Standard Shader

Creating and Using Materials

To create a new Material, use Assets->Create->Material from the main menu or the Project View context menu.

By default, new materials are assigned the Standard Shader, with all map properties empty, like this:

Once the Material has been created, you can apply it to an object and tweak all of its properties in the Inspector. To apply it to an object, just drag it from the Project View to any object in the Scene or Hierarchy.

Setting Material Properties

You can select which Shader you want any particular Material to use. Simply expand the Shader drop-down in the Inspector, and choose your new Shader. The Shader you choose will dictate the available properties to change. The properties can be colors, sliders, textures, numbers, or vectors. If you have applied the Material to an active object in the Scene, you will see your property changes applied to the object in real-time.

There are two ways to apply a Texture to a property.

  1. Drag it from the Project View on top of the Texture square
  2. Click the Select button, and choose the texture from the drop-down list that appears

Built-in Shaders

In addition to the Standard Shader, there are a number of other categories of built-in shaders for specialised purposes:

  • FX: Lighting and glass effects.
  • GUI and UI: For user interface graphics.
  • Mobile: Simplified high-performance shader for mobile devices.
  • Nature: For trees and terrain.
  • Particles: Particle system effects.
  • Skybox: For rendering background environments behind all geometry
  • Sprites: For use with the 2D sprite system
  • Toon: Cartoon-style rendering.
  • Unlit: For rendering that entirely bypasses all light & shadowing
  • Legacy: The large collection of older shaders which were superseded by the Standard Shader

Shader technical details

A Shader is a script which contains mathematical calculations and algorithms for how the pixels on the surface of a model should look. The standard shader performs complex and realistic lighting calculations. Other shaders may use simpler or different calculations to show different results. Within any given Shader are a number of properties which can be given values by a Material using that shader. These properties can be numbers, colours definitions or textures, which appear in the inspector when viewing a Material. Materials are then used by Renderer components attached to Game Objects, to render each Game Object’s mesh.

It is possible and often desirable to have several different Materials which may reference the same textures. These materials may also use the same or different shaders, depending on the requirements.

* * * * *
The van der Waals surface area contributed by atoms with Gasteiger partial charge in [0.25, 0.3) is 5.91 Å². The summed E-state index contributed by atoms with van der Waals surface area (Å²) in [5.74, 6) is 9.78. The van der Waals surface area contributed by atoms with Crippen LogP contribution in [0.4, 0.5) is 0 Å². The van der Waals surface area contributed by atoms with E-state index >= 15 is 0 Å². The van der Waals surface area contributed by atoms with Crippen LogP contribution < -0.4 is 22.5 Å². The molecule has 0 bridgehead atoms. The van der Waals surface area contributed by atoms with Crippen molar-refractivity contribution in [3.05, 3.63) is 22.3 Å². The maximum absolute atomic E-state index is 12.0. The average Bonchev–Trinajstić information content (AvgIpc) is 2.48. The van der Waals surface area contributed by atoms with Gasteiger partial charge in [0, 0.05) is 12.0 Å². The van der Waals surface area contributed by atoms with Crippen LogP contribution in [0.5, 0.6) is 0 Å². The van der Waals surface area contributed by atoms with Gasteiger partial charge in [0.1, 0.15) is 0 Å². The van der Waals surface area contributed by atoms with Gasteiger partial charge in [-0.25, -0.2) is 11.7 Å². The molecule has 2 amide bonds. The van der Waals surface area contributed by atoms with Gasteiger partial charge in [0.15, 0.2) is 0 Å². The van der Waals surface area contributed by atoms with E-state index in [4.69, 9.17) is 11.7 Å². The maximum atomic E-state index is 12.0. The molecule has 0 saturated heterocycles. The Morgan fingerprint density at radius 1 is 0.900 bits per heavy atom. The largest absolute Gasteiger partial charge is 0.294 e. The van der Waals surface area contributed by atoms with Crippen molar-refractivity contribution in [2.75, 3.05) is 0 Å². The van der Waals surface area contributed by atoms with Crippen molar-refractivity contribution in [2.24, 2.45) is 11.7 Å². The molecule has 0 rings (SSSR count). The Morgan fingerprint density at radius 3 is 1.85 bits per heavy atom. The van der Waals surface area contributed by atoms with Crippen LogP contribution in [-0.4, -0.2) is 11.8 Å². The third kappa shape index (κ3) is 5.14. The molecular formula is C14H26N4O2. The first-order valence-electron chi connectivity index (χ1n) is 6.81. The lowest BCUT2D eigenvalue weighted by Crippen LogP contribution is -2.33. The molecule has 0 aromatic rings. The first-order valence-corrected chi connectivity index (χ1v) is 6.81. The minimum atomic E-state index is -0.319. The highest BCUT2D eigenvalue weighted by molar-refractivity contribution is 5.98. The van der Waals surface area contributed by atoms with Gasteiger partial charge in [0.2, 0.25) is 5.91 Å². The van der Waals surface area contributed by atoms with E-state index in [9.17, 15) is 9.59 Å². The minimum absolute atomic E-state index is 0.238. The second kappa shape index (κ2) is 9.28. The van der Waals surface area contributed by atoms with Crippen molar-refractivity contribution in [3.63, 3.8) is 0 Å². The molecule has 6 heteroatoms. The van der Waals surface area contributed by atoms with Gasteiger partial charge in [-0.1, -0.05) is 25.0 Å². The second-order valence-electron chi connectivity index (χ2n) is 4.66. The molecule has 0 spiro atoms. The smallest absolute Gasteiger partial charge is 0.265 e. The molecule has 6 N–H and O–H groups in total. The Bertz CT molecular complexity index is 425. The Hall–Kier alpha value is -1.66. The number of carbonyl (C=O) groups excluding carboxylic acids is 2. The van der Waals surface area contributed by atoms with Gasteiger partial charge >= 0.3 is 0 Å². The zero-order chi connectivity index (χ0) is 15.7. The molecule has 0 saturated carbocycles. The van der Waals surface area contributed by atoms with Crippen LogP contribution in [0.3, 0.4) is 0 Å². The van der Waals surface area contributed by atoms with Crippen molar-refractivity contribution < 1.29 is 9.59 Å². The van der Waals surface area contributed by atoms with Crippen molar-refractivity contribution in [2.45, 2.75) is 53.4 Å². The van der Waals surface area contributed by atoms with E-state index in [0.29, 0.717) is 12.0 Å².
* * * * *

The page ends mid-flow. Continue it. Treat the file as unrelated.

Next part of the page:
Below is an example of a possible set-up combination using three materials, two shaders and one texture.

In the diagram we have a red car and a blue car. Both models use a separate material for the bodywork, “Red car material” and “Blue car material” respectively.

Both these bodywork materials use the same custom shader, “Carbody Shader”. A custom shader may be used because the shader adds extra features specifically for the cars, such as metallic sparkly rendering, or perhaps has a custom damage masking feature.

Each car body material has a reference to the “Car Texture”, which is a texture map containing all the details of the bodywork, without a specific paint colour.

The Carbody shader also accepts a tint colour, which is set to a different colour for the red and blue cars, giving each car a different look while using a single texture for both of them.

The car wheel models use a separate material again, but this time both cars share the same material for their wheels, as the wheels do not differ on each car. The wheel material uses the Standard Shader, and has a reference again to the Car Texture.

Notice how the car texture contains details for the bodywork and wheels - this is a texture atlas, meaning different parts of the texture image are explicitly mapped to different parts of the model.

Even though the bodywork materials are using a texture that also contains the wheel image, the wheel does not appear on the body because that part of the texture is not mapped to the bodywork geometry.

Similarly, the wheel material is using the same texture, which has bodywork detail in it. The bodywork detail does not appear on the wheel, because only the portion of the texture showing the wheel detail is mapped to the wheel geometry.

This mapping is done by the 3D artist in an external 3d application, and is called “UV mapping”.

To be more specific, a Shader defines:

  • The method to render an object. This includes code and mathematical calculations that may include the angles of light sources, the viewing angle, and any other relevant calculations. Shaders can also specify different methods depending on the graphics hardware of the end user.
  • The parameters that can be customised in the material inspector, such as texture maps, colours and numeric values.

A Material defines:

  • Which shader to use for rendering this material.
  • The specific values for the shader’s parameters - such as which texture maps, the colour and numeric values to use.

Custom Shaders are meant to be written by graphics programmers. They are created using the ShaderLab language, which is quite simple. However, getting a shader to work well on a variety graphics cards is an involved job and requires a fairly comprehensive knowledge of how graphics cards work.

A number of shaders are built into Unity directly, and some more come in the Standard Assets Library.

Standard Shader
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